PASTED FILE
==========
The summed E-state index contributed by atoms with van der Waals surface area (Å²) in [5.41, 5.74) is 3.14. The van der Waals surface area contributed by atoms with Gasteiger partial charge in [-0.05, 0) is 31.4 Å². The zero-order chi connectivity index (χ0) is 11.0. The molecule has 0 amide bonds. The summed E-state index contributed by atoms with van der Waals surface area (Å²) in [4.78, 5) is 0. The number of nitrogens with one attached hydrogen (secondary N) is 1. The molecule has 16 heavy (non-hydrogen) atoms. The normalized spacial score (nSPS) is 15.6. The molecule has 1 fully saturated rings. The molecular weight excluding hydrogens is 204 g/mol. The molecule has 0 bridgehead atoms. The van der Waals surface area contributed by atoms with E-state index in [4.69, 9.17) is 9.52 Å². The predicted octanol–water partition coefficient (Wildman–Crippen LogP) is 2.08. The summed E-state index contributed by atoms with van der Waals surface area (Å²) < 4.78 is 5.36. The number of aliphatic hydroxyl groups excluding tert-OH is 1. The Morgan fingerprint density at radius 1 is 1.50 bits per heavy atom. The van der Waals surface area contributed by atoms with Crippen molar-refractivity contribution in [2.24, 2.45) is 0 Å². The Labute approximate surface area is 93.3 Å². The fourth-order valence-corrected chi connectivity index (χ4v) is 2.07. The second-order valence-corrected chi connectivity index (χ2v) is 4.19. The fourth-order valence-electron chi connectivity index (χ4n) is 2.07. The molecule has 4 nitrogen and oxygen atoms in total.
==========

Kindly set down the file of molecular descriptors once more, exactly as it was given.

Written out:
The summed E-state index contributed by atoms with van der Waals surface area (Å²) in [5.41, 5.74) is 3.14. The van der Waals surface area contributed by atoms with Gasteiger partial charge in [-0.05, 0) is 31.4 Å². The zero-order chi connectivity index (χ0) is 11.0. The molecule has 0 amide bonds. The summed E-state index contributed by atoms with van der Waals surface area (Å²) in [4.78, 5) is 0. The number of nitrogens with one attached hydrogen (secondary N) is 1. The molecule has 16 heavy (non-hydrogen) atoms. The normalized spacial score (nSPS) is 15.6. The molecule has 1 fully saturated rings. The molecular weight excluding hydrogens is 204 g/mol. The molecule has 0 bridgehead atoms. The van der Waals surface area contributed by atoms with E-state index in [4.69, 9.17) is 9.52 Å². The predicted octanol–water partition coefficient (Wildman–Crippen LogP) is 2.08. The summed E-state index contributed by atoms with van der Waals surface area (Å²) < 4.78 is 5.36. The number of aliphatic hydroxyl groups excluding tert-OH is 1. The Morgan fingerprint density at radius 1 is 1.50 bits per heavy atom. The van der Waals surface area contributed by atoms with Crippen molar-refractivity contribution in [2.24, 2.45) is 0 Å². The Labute approximate surface area is 93.3 Å². The fourth-order valence-corrected chi connectivity index (χ4v) is 2.07. The second-order valence-corrected chi connectivity index (χ2v) is 4.19. The fourth-order valence-electron chi connectivity index (χ4n) is 2.07. The molecule has 4 nitrogen and oxygen atoms in total.